It seems like there is no shortage of content. So, who’s really king?
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Taran Swan on Entrepreneurship

The Media Fix’s Taran Swan regularly works with business leaders helping them find and develop business opportunities through the power of entrepreneurship.

Listen to the audio file in the YouTube posting above or click here to view the Radcliffe Conference speech on Women, Money and Power: Entrepreneurship in Contemporary America (9:22)

Don’t Make Me Think

Confusing signIt still surprises me that there are so many bad websites out there – especially since some designers act as if there is nothing new left to learn about design.

To me, a bad site is one where you don’t know where to start when you land on the home page and where the graphics don’t help you make decisions about what to click on.  Even a big consulting company like McKinsey could use some help.

That’s why I’m still a big fan of Steve Krug and his wonderful ‘basic’ book on Website design called Don’t Make Me Think.

His common sense thinking is focused on ‘usability’ – how customers or visitors ‘use’ your site.  And, he suggests that many sites are too complex, too difficult to navigate and too hard to figure out.

In his book, he says that when someone visits your website, they start by scanning the page and then click on the first ‘reasonable’ option to get them closer to what they want.  He calls this action ‘satisficing’ -a word coined by Herbert Simon – meaning to suffice and/or satisfy.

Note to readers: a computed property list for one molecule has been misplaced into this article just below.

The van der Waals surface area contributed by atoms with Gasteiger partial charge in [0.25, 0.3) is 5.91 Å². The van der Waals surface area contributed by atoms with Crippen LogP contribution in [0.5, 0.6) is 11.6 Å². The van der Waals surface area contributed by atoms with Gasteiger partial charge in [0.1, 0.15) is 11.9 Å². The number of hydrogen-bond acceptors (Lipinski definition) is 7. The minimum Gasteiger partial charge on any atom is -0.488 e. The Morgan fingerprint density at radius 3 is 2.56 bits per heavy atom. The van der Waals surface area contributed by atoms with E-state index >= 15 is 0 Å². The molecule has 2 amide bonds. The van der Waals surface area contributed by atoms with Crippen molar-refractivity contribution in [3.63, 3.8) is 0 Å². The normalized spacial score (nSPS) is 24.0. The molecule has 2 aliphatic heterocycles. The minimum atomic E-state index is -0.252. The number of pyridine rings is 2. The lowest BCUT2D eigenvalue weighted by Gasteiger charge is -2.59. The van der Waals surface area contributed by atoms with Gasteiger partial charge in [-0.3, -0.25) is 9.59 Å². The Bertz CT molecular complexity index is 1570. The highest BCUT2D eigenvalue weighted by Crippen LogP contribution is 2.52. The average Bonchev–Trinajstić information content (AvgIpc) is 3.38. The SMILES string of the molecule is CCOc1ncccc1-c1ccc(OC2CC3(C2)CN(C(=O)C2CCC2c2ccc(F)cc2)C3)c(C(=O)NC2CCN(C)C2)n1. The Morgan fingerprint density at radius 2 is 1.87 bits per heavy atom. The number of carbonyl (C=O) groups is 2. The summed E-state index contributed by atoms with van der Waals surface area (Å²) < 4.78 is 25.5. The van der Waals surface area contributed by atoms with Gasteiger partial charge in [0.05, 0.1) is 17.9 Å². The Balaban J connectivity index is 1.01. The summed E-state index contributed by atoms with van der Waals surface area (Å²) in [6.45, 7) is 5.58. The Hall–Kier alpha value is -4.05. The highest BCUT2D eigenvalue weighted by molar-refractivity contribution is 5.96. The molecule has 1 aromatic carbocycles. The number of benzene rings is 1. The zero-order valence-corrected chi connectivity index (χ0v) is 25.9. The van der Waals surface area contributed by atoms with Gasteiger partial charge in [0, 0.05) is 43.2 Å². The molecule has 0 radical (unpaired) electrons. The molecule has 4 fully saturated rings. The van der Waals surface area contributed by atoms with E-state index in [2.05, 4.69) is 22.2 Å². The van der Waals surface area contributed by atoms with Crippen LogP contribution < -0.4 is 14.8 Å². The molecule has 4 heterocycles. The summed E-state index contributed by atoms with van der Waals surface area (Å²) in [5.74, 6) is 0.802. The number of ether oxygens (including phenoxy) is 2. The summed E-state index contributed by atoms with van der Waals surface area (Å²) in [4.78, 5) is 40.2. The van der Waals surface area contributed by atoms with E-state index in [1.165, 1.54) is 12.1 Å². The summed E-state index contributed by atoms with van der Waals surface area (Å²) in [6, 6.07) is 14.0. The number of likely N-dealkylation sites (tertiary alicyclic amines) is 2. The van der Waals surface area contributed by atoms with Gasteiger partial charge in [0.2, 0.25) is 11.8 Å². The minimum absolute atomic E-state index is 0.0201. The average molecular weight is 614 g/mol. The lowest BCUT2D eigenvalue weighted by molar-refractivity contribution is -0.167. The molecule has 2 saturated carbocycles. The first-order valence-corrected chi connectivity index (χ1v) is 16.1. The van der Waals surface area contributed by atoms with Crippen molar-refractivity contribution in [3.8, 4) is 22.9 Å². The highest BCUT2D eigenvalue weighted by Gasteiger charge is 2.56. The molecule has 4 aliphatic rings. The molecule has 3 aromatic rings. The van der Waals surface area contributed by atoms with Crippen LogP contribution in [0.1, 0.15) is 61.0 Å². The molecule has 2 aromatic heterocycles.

He suggests that every web site should be subjected to ‘usability testing’ — an inexpensive, powerful way to root out the obstacles in a site while highlighting what’s really useful.

It’s gritty, real-world research.

Whether you just started building a web site or you’ve been designing sites for years, Don’t Make Me Think is a valuable tool.

How To Improve Google

What’s not to like about Google?

It’s simple, you always get some kind of answer and almost everyone uses it. Usually, you get an answer on the 1st page.

But, what if you don’t get an answer that helps you right away?

If you’re like me, you have to start searching again and again – which can be very frustrating.

That’s why I wish Google would check out Clusty. It’s not as big as Google or as deep. But, it’s interesting – because it ‘clusters’ answers, providing another ‘filter’ to make your search easier.

On Google, if you enter your name, you’ll get a list of the most visited sites that include it.

On Clusty, your might find choices that might differentiate your professional skills, golf tournaments you have played in or articles you have written.

Clustering might provide an edge in behavioral targeting, the much touted ‘next generation’ of internet advertising which attempts to link a consumer’s ‘behavior’ (such as the pages they visit in searching for a new Audi) to more effective and targeted ad displays.

A more differentiated search is a powerful tool. Google might want to try a Beta version.